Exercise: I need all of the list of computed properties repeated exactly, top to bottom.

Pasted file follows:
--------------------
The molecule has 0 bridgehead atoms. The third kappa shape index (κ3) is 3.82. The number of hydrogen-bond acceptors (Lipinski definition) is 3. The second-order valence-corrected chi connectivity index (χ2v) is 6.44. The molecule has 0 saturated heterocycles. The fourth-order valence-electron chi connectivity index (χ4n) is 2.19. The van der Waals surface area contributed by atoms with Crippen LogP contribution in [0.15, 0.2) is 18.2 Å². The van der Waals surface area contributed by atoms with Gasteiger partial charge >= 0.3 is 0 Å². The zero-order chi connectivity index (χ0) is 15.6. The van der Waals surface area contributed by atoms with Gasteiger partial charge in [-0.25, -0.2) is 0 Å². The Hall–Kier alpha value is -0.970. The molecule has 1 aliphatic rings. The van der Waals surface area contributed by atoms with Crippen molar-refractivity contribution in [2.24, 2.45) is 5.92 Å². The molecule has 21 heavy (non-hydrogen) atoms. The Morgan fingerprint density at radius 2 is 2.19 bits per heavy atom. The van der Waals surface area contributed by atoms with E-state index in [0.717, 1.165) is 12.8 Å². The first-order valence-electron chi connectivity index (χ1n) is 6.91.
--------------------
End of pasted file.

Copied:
The molecule has 0 bridgehead atoms. The third kappa shape index (κ3) is 3.82. The number of hydrogen-bond acceptors (Lipinski definition) is 3. The second-order valence-corrected chi connectivity index (χ2v) is 6.44. The molecule has 0 saturated heterocycles. The fourth-order valence-electron chi connectivity index (χ4n) is 2.19. The van der Waals surface area contributed by atoms with Crippen LogP contribution in [0.15, 0.2) is 18.2 Å². The van der Waals surface area contributed by atoms with Gasteiger partial charge >= 0.3 is 0 Å². The zero-order chi connectivity index (χ0) is 15.6. The van der Waals surface area contributed by atoms with Gasteiger partial charge in [-0.25, -0.2) is 0 Å². The Hall–Kier alpha value is -0.970. The molecule has 1 aliphatic rings. The van der Waals surface area contributed by atoms with Crippen molar-refractivity contribution in [2.24, 2.45) is 5.92 Å². The molecule has 21 heavy (non-hydrogen) atoms. The Morgan fingerprint density at radius 2 is 2.19 bits per heavy atom. The van der Waals surface area contributed by atoms with E-state index in [0.717, 1.165) is 12.8 Å². The first-order valence-electron chi connectivity index (χ1n) is 6.91.